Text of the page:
SSIS: Loading files into MySQL

Getting data out of MySQL with SSIS is a snap. Putting data into MySQL has been a different matter. I’ve always done this in the past with a hodgepodge of ODBC, Linked Servers, OPENQUERY and the Script Task. All of these work well but they’re just not as convenient as loading files with the OLED Destination.

I recently attempted to use the ADO.NET Destination to load files into MySQL without luck. I tweeted about this and Todd McDermid (blog | twitter) kindly pointed me at a blog post about writing data to MySQL with SSIS. This works well but I am having difficulties with data conversions. The author of the blog post, Matt Mason, posted a follow up article with the various options of SSIS / MySQL interaction. All of these involve pushing data into MySQL but I though why not get it to pull data. Here’s an outline of this approach.

First create the following table in a MySQL database. This is a clone of the HumanResources.Employees table from the AdventureWorks sample database. We will be doing a simple extract-truncate-load of the table into MySQL from SQL Server.

# Create MySQL replica table of the HumanResources.Employee from the AdventureWorks database
CREATE TABLE `HumanResourcesEmployee`
	`NationalIDNumber` VARCHAR(15) NOT NULL,
	`ContactID` INT NOT NULL,
	`ManagerID` INT NULL,
	`Title` VARCHAR(50) NOT NULL,
	`MaritalStatus` CHAR(1) NOT NULL,
	`Gender` CHAR(1) NOT NULL,
	`SalariedFlag` VARCHAR(5),
	`VacationHours` SMALLINT,
	`SickLeaveHours` SMALLINT,
	`CurrentFlag` VARCHAR(5),
	`rowguid` VARCHAR(40),
	`ModifiedDate` DATETIME

Next create a new Integration Services project in BIDS. Add a Data Flow Task to the project and call it "Extract Employees from SQL Server"

data flow task

This will export the contents of the HumanResources.Employees table and write it to a flat file. Edit the task and add an OLE Source and configure it as illustrated below. The OLEDB connection manager should point at your SQL Server instance hosting the AdventureWorks database.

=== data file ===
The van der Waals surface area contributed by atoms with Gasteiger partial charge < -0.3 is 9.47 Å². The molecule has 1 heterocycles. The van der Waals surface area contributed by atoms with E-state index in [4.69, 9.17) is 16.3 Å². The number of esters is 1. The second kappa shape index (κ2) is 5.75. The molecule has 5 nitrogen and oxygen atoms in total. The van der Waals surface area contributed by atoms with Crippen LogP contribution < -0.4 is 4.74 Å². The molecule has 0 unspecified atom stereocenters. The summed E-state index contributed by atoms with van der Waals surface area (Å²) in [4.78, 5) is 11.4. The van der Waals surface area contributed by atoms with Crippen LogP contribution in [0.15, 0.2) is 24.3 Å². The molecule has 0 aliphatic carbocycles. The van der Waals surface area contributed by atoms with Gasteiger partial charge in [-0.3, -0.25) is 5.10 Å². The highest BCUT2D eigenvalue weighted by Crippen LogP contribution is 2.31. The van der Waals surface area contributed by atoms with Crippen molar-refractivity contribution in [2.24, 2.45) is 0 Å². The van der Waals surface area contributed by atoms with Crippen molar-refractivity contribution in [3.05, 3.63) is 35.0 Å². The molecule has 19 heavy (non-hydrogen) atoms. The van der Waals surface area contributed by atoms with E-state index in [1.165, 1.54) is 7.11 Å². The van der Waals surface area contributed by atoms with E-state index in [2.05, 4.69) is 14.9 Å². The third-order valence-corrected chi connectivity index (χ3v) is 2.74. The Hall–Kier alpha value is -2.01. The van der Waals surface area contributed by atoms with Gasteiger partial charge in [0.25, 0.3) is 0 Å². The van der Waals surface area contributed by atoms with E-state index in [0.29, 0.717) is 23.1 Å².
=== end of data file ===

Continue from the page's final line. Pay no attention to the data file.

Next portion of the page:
oledb source employees

Next add a Flat File Destination and name it "Write Employees File" then connect the OLEDB Source to it. Configure the connection manager as illustrated below. The important things to note here are the fact I’m writing the file to E:\Employees.txt and it is pipe delimited. You may need to alter these according to your setup.

flat file connection manager

flat file connection manager delimiter

The dataflow should now look something like below.

final data flow

Go back to the Control Flow pane and add an Execute SQL Task to the canvas. Call this task "TRUNCATE TABLE HumanResourcesEmployee". Edit the task and configure it like below. You need to add a ADO.NET connection manager which references an ODBC connection to your MySQL database. You’ll need the MySQL ODBC Driver for this.

execute sql task employees

My ODBC connection looks like below.

mysql odbc dsn connection

Add another Execute SQL Task and call it "Load new Employees file into MySQL". Connect up the tasks in sequence.

data flow ssis mysql

Edit "Load new Employees file into MySQL", add the ADO.NET connection to MySQL and enter the below SQL. You will need to change the file path and delimiter character if you have changed them.

LOAD DATA LOCAL INFILE 'E:\\Employees.txt' # Column order MUST match the table 
INTO TABLE HumanResourcesEmployee
LINES TERMINATED BY '\r\n' # Windows line terminator
IGNORE 1 LINES; # Ignore column header line